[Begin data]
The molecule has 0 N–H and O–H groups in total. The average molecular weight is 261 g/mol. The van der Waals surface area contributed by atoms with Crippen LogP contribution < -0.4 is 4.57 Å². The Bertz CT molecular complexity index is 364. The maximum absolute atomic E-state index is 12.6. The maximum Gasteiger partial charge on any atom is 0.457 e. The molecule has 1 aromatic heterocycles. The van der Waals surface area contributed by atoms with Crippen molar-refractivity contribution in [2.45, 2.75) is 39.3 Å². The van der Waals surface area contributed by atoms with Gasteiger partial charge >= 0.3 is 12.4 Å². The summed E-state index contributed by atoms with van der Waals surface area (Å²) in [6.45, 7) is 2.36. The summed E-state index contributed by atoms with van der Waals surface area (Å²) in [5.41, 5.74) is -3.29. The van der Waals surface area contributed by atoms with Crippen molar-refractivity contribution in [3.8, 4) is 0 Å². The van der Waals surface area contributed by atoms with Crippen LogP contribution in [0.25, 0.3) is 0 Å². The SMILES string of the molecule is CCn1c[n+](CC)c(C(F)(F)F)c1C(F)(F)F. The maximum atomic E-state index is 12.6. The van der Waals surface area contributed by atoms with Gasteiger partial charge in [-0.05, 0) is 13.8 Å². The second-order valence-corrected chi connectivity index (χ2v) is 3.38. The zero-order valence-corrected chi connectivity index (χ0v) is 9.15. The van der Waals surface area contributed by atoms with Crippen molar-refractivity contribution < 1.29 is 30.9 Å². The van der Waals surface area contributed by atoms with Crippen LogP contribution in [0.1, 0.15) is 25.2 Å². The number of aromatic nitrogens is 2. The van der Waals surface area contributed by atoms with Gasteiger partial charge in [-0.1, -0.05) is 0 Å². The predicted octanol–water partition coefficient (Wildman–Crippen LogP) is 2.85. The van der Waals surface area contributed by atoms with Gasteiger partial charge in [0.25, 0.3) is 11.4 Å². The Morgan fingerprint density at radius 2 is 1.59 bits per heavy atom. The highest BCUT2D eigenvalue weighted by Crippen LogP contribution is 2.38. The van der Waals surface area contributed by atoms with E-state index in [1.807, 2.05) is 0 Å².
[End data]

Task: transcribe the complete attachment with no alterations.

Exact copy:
The molecule has 0 N–H and O–H groups in total. The average molecular weight is 261 g/mol. The van der Waals surface area contributed by atoms with Crippen LogP contribution < -0.4 is 4.57 Å². The Bertz CT molecular complexity index is 364. The maximum absolute atomic E-state index is 12.6. The maximum Gasteiger partial charge on any atom is 0.457 e. The molecule has 1 aromatic heterocycles. The van der Waals surface area contributed by atoms with Crippen molar-refractivity contribution in [2.45, 2.75) is 39.3 Å². The van der Waals surface area contributed by atoms with Gasteiger partial charge >= 0.3 is 12.4 Å². The summed E-state index contributed by atoms with van der Waals surface area (Å²) in [6.45, 7) is 2.36. The summed E-state index contributed by atoms with van der Waals surface area (Å²) in [5.41, 5.74) is -3.29. The van der Waals surface area contributed by atoms with Crippen molar-refractivity contribution in [3.8, 4) is 0 Å². The van der Waals surface area contributed by atoms with Crippen LogP contribution in [0.25, 0.3) is 0 Å². The SMILES string of the molecule is CCn1c[n+](CC)c(C(F)(F)F)c1C(F)(F)F. The maximum atomic E-state index is 12.6. The van der Waals surface area contributed by atoms with Gasteiger partial charge in [-0.05, 0) is 13.8 Å². The second-order valence-corrected chi connectivity index (χ2v) is 3.38. The zero-order valence-corrected chi connectivity index (χ0v) is 9.15. The van der Waals surface area contributed by atoms with Crippen molar-refractivity contribution < 1.29 is 30.9 Å². The van der Waals surface area contributed by atoms with Crippen LogP contribution in [0.1, 0.15) is 25.2 Å². The number of aromatic nitrogens is 2. The van der Waals surface area contributed by atoms with Gasteiger partial charge in [-0.1, -0.05) is 0 Å². The predicted octanol–water partition coefficient (Wildman–Crippen LogP) is 2.85. The van der Waals surface area contributed by atoms with Gasteiger partial charge in [0.25, 0.3) is 11.4 Å². The Morgan fingerprint density at radius 2 is 1.59 bits per heavy atom. The highest BCUT2D eigenvalue weighted by Crippen LogP contribution is 2.38. The van der Waals surface area contributed by atoms with E-state index in [1.807, 2.05) is 0 Å².